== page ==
Yes, indeed, guess what I found at the Thrift store last Saturday? Another word book! A mint condition, hardcover title with this intriguing cover: Websterisms: A Collection of Words and Definitions Set Forth by the Founding Father of American English, compliled by Arthur Schulman with an Introduction by Jill Lepore (Free Press, 2008). This is a book about the first American dictionary – the famous (infamous to some!) one produced by Noah Webster, and about the unique entries that Webster placed in his American wordbook. Hence, the title “Websterisms.”
Today we will start to cull a few gems from this book and thus from Webster’s Dictionary. But first you must listen to a brief portion of the introduction to it by Jill Lepore. For we must know our history, and the history of Webster’s Dictionary is a part of the foundation of this country and our American vocabulary. So here you go:
On June 4, 1800, Noah Webster, a sometime schoolteacher, failed lawyer and staggeringly successful spelling-book author, took out an ad in the back pages of a Connecticut newspaper, just above notices of a sailor’s death, a shoe sale, and a farmer’s reward for a stray cow. …Webster, who was forty-two, had this to say: he was busy writing a ‘Dictionary of the American Language,’ and he wanted the world to know it.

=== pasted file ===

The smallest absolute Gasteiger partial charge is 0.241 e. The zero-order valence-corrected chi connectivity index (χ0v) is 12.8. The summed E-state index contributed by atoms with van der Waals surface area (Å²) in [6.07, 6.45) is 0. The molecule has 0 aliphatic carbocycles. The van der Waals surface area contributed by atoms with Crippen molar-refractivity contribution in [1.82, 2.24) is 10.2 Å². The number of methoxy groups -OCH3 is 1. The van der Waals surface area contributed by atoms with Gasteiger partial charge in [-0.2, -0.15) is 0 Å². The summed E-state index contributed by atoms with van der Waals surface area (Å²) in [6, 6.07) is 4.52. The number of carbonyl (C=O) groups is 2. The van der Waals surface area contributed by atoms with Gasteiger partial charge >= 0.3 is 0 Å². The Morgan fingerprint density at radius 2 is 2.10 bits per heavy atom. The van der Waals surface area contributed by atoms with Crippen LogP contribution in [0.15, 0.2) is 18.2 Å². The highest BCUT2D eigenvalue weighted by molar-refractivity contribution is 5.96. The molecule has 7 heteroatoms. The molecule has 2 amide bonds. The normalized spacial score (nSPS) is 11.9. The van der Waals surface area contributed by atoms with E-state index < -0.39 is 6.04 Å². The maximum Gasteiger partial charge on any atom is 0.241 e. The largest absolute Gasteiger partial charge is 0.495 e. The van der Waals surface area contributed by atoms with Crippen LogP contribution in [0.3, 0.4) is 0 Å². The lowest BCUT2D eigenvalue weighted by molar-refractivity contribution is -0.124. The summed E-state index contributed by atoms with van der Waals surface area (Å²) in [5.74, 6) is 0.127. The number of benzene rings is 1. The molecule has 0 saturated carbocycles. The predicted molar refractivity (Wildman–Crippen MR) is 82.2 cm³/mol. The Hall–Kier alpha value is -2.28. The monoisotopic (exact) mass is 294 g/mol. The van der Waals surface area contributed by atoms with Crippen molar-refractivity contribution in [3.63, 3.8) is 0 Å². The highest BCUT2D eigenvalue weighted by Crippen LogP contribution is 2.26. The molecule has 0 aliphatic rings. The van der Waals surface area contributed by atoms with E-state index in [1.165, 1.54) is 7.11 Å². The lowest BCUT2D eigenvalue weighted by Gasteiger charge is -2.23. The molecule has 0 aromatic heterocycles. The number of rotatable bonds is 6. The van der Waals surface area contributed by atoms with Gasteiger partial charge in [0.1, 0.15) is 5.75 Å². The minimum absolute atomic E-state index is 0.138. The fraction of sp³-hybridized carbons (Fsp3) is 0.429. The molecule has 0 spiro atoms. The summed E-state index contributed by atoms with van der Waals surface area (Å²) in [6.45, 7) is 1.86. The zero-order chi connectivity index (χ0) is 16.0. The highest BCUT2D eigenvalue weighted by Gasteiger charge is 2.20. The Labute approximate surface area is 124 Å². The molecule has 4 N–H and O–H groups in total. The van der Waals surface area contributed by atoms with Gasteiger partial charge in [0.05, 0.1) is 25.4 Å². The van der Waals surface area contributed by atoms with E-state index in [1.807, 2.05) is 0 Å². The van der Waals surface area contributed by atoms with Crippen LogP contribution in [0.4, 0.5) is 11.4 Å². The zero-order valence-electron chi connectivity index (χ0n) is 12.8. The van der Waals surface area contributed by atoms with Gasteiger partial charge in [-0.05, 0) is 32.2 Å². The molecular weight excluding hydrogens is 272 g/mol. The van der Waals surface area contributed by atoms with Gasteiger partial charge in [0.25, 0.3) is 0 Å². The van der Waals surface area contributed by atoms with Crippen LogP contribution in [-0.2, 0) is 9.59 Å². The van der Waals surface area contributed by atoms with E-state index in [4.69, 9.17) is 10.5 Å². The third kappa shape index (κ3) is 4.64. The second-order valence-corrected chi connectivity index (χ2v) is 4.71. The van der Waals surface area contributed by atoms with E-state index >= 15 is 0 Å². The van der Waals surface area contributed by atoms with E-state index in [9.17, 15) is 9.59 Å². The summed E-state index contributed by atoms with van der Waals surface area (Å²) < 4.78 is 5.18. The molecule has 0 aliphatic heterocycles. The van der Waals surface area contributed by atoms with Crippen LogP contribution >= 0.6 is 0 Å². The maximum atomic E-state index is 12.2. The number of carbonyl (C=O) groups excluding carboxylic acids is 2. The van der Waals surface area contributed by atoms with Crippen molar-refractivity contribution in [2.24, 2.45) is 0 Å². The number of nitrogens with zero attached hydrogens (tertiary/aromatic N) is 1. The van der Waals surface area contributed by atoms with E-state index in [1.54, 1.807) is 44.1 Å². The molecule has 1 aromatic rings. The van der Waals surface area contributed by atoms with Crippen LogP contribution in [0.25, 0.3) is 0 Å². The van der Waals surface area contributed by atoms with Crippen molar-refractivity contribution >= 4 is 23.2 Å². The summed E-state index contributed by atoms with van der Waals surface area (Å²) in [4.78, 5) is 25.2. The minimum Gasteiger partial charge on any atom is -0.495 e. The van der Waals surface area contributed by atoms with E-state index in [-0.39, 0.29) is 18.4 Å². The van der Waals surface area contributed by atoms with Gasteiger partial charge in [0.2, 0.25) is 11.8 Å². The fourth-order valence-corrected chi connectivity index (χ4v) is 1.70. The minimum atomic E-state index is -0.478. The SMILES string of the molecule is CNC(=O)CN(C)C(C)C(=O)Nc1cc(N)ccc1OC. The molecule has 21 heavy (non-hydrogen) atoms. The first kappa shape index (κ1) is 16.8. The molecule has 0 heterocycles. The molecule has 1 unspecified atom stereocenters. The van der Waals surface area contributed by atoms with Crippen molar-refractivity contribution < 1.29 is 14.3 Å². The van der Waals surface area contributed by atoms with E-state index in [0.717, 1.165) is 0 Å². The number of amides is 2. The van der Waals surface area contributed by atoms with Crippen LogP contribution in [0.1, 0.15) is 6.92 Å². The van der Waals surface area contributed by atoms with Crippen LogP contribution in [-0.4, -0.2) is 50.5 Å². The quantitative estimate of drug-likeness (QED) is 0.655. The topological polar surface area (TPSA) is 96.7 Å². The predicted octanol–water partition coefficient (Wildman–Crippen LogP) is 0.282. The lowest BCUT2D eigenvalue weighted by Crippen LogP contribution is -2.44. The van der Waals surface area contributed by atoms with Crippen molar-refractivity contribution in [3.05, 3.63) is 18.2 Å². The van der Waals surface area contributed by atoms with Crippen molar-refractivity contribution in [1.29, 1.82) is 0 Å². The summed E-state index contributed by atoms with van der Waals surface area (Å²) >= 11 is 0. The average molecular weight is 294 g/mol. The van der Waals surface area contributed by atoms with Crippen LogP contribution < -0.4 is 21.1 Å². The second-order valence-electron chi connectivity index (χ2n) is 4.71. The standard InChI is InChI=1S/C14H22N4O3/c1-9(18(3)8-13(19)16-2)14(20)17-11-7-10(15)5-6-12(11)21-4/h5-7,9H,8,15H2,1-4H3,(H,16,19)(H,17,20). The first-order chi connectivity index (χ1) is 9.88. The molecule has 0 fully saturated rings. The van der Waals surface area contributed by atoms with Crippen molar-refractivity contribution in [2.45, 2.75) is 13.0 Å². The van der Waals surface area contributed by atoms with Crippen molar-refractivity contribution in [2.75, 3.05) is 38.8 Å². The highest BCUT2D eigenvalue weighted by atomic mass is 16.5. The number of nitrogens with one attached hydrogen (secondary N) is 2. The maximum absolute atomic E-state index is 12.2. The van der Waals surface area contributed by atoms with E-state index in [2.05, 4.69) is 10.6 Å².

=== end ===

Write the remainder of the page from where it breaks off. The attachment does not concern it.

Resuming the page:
‘It is found that a work of this kind is absolutely necessary,’ Webster announced, ‘on account of considerable differences between the American and English (i.e., British -cjt) language.’ The American people had declared independence and constituted their own government. Now they needed their own dictionary, a place to put all the new words they had coined – Americanisms like ‘lengthy’, a good word to describe both the dictionary and the amount of time it would take Webster to finish it. Seventy thousand entries and a quarter century later, he would write his last definition, much to the relief of his wife and seven children and, toward the end, the tumbles of grandchildren who stomped up and down the stairs while Dear Pa toiled away, ‘A to Z’, in a study whose walls had been packed with sand to keep out the noise of even their whispers (‘RACKET, n. A confused, clattering noice…. We say, the children make a racket‘), although, for those brave enough to open his study door, Webster stocked a desk drawer with raisins and peppermints.
Webster’s epic, monumental ‘American Dictionary of the English Language’ was published in 1828. It rivaled – and dwarfed – the Englishman Samuel Johnson’s celebrated 1755 ‘Dictionary of the English Language’: Johnson listed some 43,000 words, Webster defined more than 70,000, and Webster, unlike Johnson, had written his dictionary himself, without so much as an amanuensis (another great word – look it up! -cjt), pp.1-2
Did you know that Webster was also a staunch Christian? His dictionary reflects that in the definitions and in the examples he gives. Here are just a few from the “As”:
Abandon, v.t. 1. To forsake entirely; as to ‘abandon’ a hopeless enterprise. ‘Wo to that generation by which the testimony of God shall be abandoned.’
Anno Domini. In the year of our Lord, noting the time from our Savior’s incarnation; as ‘Anno Domini,’ or ‘A.D.’ 1800.
We will have plenty more entries to draw from as we proceed with our “Word Wednesdays”. Keep growing your vocabulary!